The dome of the sky was packed to the brim with images of animals, monsters, and bright and luminous beings, and they swam like meteors in an amazing panorama of orbiting radiance. The sky was so wide! For a moment, he imagined that he saw a flying dragon spreading out its two great wings, which beat with a powerful thunder along the edge of the horizon, and that out of its mouth gusted a brilliant flare that illuminated the darkness of the universe.

“Dragon!” Khidr shouted, lifting his voice and waving an arm in the air, the fist of his left hand clinging to the little wooden statue. The fingers of his right hand still clutched the bullet, the idiotic bullet, the bullet that had come to him, the bullet that had not struck Marwan.

The dragon had disappeared.

His throat felt very dry. Everything went quiet. Slowly, he lifted the statue to his lips and kissed it. “Dragon . . . you came, dragon.”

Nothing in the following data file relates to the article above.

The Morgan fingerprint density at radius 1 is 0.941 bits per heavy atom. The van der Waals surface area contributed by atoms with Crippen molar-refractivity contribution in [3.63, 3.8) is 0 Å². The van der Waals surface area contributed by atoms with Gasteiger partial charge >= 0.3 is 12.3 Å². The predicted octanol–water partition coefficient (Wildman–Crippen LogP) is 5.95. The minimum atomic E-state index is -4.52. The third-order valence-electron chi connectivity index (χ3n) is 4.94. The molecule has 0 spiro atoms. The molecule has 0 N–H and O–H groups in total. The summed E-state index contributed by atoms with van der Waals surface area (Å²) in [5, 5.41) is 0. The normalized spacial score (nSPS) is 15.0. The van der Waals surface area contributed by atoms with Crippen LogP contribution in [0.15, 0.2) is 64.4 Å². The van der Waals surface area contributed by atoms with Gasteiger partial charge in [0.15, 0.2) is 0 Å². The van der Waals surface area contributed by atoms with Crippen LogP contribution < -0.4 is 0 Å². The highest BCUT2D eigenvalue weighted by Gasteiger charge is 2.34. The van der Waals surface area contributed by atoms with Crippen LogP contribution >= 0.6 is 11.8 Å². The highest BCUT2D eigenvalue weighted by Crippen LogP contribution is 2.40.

The sky shed droplets of water that moistened Khidr’s dry lips, and soon water was flowing down the heaps of metal satellite dishes, wetting the boy’s cheeks as well as his jacket and pants.

He heard a crunching sound to his side, from the darkness of the roof. Marwan slowly lifted his head, arched his back, and pulled the keffiyeh from around his neck. Khidr caught a strange flash in Marwan’s eyes, a look he’d never seen from his sworn enemy before, a look that seemed . . . grateful. Marwan reached his wet palm out toward Khidr, spreading the keffiyeh over both of their heads to protect them from the rain. In a low, breathless voice, Marwan said: “Khidr . . . That was . . . wow. Thanks.”

From The Dragon of Bethlehem (Tamer Institute, 2017). © Hooda El Shuwa. By arrangement with the publisher. Translation © 2020 by M. Lynx Qualey. All rights reserved.